The fallout from the E.coli crisis is being felt by cucumber farmers across Europe after Germany wrongly identified Spanish produce as the source of the outbreak.
Danish growers have also been hit by a slump in sales and some have resorted to feeding them to their livestock.
“It’s outrageous. We have been made hostages in this crisis and we have no say at all. We haven’t been able to do anything. How can we sell our cucumbers?,” asked Danish producer Jacob Soegaard Nielsen.
In Romania, local producers who rely on Germany for a large part of their exports are also struggling.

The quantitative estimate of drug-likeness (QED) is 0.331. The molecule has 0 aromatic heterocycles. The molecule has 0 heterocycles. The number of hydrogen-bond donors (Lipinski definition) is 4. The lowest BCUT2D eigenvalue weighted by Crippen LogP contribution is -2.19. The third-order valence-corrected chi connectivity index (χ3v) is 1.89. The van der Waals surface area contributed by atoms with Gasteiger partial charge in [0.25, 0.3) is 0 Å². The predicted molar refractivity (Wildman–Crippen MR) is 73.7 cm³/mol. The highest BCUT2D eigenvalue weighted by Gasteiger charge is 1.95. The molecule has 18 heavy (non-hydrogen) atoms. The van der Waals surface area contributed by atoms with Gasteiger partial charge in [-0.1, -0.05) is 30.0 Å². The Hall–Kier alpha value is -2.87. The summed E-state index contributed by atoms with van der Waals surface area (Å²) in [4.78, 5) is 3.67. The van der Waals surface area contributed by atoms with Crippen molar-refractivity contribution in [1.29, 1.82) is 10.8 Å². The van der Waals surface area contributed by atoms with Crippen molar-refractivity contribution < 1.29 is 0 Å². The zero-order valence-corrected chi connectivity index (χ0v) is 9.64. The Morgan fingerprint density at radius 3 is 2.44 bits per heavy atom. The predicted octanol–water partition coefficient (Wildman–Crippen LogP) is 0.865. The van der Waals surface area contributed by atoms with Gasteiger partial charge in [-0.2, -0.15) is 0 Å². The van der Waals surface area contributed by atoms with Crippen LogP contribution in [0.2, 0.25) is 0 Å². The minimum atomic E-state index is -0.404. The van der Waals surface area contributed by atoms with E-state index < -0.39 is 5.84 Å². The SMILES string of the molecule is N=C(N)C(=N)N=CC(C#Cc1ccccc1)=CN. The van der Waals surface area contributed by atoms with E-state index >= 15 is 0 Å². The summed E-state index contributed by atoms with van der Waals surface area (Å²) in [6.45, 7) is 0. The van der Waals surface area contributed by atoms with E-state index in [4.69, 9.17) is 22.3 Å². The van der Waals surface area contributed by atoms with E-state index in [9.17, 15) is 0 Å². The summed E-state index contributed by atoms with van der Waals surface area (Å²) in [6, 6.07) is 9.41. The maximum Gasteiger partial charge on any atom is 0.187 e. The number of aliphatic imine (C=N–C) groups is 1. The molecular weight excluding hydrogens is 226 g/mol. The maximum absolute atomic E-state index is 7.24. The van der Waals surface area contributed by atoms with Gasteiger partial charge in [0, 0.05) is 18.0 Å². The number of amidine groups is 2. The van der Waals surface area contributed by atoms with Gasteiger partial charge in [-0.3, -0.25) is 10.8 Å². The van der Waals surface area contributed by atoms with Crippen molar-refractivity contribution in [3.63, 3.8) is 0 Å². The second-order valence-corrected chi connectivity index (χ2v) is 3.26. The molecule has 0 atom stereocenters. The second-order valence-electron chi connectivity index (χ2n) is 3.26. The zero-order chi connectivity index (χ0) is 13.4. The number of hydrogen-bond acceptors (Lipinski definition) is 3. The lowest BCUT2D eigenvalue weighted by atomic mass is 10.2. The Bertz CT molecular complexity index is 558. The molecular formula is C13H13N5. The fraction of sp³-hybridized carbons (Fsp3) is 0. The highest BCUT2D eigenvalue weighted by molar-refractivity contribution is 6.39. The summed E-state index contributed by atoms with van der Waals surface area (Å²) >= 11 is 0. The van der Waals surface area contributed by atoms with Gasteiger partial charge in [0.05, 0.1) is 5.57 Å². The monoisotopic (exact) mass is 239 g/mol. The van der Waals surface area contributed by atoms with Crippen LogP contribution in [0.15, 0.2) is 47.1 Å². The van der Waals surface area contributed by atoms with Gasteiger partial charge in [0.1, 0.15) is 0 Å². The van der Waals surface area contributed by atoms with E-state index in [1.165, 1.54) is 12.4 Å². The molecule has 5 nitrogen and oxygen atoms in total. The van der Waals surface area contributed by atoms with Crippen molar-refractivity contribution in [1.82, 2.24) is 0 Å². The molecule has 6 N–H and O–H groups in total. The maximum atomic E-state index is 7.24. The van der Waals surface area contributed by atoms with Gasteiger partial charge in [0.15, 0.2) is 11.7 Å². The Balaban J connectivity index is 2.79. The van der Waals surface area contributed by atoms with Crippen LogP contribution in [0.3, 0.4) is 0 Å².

There is no evidence that Romanian cucumbers carry the deadly E.coli strain, but nevertheless customers are steering clear.
“Every day we are harvesting between 200 and 300 tonnes of cucumbers and throwing most of them away,” said Petre Scorovel, a Romanian farmer.
“Our sales are zero. We are losing some 100,000 euros daily.”
In Spain, supermarkets say shoppers are also leaving cucumbers on the shelves.
“There is a surplus. We haven’t sold enough. A really huge amount has been thrown out and we’re worse off than before,” said one Madrid grocer.
Germany traditionally buys more Spanish fruit and vegetables than any other country.
Last year, Spain exported 9.4 million tons of fruit and vegetables and a quarter of that was snapped up by German buyers.
in 2010, Spain’s fresh produce exports totalled revenues of 7.4 billion euros.